And yet even this contrast is less striking and less instructive than the change—the transformation —which was wrought as if by magic, in the character of the celebrated Clan which on that and on many previous occasions had been pre-eminent in ferocity. Sentiment is an excellent thing. It is indeed the salt of the world—the cheap defence of nations. But Sentiment may be bad as well as good; and then if the light that is in us be darkness, that darkness is intense! It is a bad sentiment, and not a good one, that can make any man look back with sympathy to the Epoch of the Clans. Sentiment— deep and even enthusiastic —may well be felt for those changes in our national history which broke down that Epoch, and which brought back the character and the genius of Highlanders within the advancing influences of our national civilisation. They soon showed that there they had a part—and a great part—to play. And perhaps never was there a case of it more signal than the case of the Clan Gregor. James VI. was shocked and scandalised, as well he might be, by this massacre in Glenfruin, occurring as it did in a part of his native Kingdom where it could not be concealed, and just at the moment when he was mounting the throne of England.' The Clan Greg-or were proscribed and pursued as a Blood and as a Race, in a manner hardly less savage than their own slaughter of the Colquhouns.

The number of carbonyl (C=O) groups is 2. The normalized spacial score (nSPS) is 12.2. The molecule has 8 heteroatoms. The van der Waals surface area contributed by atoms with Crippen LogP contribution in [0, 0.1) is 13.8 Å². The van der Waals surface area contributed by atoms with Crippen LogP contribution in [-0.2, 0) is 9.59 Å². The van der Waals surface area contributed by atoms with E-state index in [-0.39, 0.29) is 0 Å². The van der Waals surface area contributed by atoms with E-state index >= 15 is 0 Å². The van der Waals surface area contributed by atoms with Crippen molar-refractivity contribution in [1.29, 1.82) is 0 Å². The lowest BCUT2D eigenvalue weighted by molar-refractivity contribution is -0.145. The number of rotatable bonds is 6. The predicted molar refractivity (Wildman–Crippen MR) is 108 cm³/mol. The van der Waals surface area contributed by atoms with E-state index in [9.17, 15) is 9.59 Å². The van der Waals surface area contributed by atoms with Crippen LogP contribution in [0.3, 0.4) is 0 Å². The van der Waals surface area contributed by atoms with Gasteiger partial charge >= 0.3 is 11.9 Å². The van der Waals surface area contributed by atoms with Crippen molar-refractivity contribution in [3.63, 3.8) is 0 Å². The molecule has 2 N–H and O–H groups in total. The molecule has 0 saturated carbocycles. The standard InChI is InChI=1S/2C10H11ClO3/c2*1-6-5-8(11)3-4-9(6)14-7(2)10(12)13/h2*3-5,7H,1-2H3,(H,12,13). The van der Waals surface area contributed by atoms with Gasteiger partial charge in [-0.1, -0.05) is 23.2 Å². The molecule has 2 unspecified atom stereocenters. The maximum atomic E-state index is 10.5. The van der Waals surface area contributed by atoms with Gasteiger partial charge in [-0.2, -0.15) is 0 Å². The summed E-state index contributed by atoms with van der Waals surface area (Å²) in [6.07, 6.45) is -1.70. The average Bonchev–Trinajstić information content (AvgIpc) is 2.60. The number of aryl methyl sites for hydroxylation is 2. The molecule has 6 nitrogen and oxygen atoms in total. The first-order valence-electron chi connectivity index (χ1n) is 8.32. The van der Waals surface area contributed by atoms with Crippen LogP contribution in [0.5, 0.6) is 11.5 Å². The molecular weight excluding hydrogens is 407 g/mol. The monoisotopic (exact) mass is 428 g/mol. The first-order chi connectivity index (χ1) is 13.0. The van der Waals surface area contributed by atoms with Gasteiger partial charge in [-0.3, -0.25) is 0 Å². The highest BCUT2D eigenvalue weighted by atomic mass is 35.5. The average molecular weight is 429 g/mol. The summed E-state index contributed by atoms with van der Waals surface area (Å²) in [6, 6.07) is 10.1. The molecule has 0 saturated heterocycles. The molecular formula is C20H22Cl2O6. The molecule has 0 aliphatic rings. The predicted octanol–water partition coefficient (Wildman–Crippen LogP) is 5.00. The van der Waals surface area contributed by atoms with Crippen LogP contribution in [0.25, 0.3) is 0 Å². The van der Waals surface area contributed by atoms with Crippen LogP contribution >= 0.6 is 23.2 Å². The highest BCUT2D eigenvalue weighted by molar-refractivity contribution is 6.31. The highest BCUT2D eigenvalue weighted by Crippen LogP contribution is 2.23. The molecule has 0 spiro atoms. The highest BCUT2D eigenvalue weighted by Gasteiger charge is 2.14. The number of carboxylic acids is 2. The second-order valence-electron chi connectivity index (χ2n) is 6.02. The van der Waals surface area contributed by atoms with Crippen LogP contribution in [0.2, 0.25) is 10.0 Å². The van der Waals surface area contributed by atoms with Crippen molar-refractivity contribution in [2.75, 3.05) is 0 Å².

Yet it was not their race nor their blood, but the system under which they lived, which had made them savage. The Savage is close under the skin with all of us. Our humanity and our civilisation depend entirely on our inherited ideas—on our loyal acceptance of them—and on these ideas being themselves consistent with the historical developments of an advancing Commonwealth. The Clan Gregor, like other Clans, had been taught to believe that the robbery of Cattle was not immoral. The Robber Clans, when they condescended to reason or to think at all on such matters, had a theory of their own. Cattle in Scotland had originally been an indigenous animal. They said that God made the Cattle--that He also made the grass upon the hills, and therefore their conclusion was that Cattle—the very earliest form of human property—could not be considered as rightful property at all.' The strongest might always take it, and those who defended it could only hold it by success in battle. This theory is not perhaps quite so incoherent as the modern form of it which applies the same reasoning to property in land, but shrinks from applying it to property in the produce. The old Highland Reivers, on the contrary, applied it only to the produce, and did not think of applying it to the soil from which the produce came. Anarchical doctrines and slovenly reasonings— when not translated into deeds—were little regarded in those days. But the doings of the Clan Gregor in Glenfruin were a little too tangible to be suffered. Their own methods were the only methods which Society, could take to confound their doctrines. And so, however cruelly, yet with the universal consent of all, they were proscribed, and their very name forbidden. But their dispersion, and the transplantation of many of them into another country and another atmosphere of custom and opinion, proved but the beginning of a nobler reputation. In the Church, in the Army, and in the Civil Professions, Macgregor has long been, and is now, a familiar and an honoured name. But there is one branch of the old Clan Alpine which more than any other has exhibited the qualities of a reclaimed and ennobled Race. Here, again, the rights of legal Ownership proved to be the successful remedy for the illegal powers, and the dangerous influences of" Chiefery." The Earl of Murray transplanted three hundred of the proscribed Macgregors from Menteith, and settled them as a barrier against another turbulent Clan, the Mackintoshes, in Aberdeenshire. There, under the name of Gregory, these descendants of the Clan Alpine gave birth not only, to some, but to a whole galaxy of the most distinguished men that Scotland has produced. One of them was the friend of Sir Isaac Newton, and among the earliest teachers of his Philosophy. Another of them was the Patriarch of a whole dynasty of Professors of the highest scientific and literary distinction in several of the Universities, both of Scotland and of England. One of them was the inventor of the Reflecting Telescope. Another was at the head of the Medical Profession in Edinburgh, when Society there was at its best, and where, from the combination of many charms of genius and of virtue, he reigned supreme as the "Beloved Physician." With one of the last of this distinguished family I had the honour of being intimate in early life—the late Dr. William Gregory, Professor of Chemistry in the University of Edinburgh—a man of the utmost refinement of character, and of the most liberal and cultivated mind.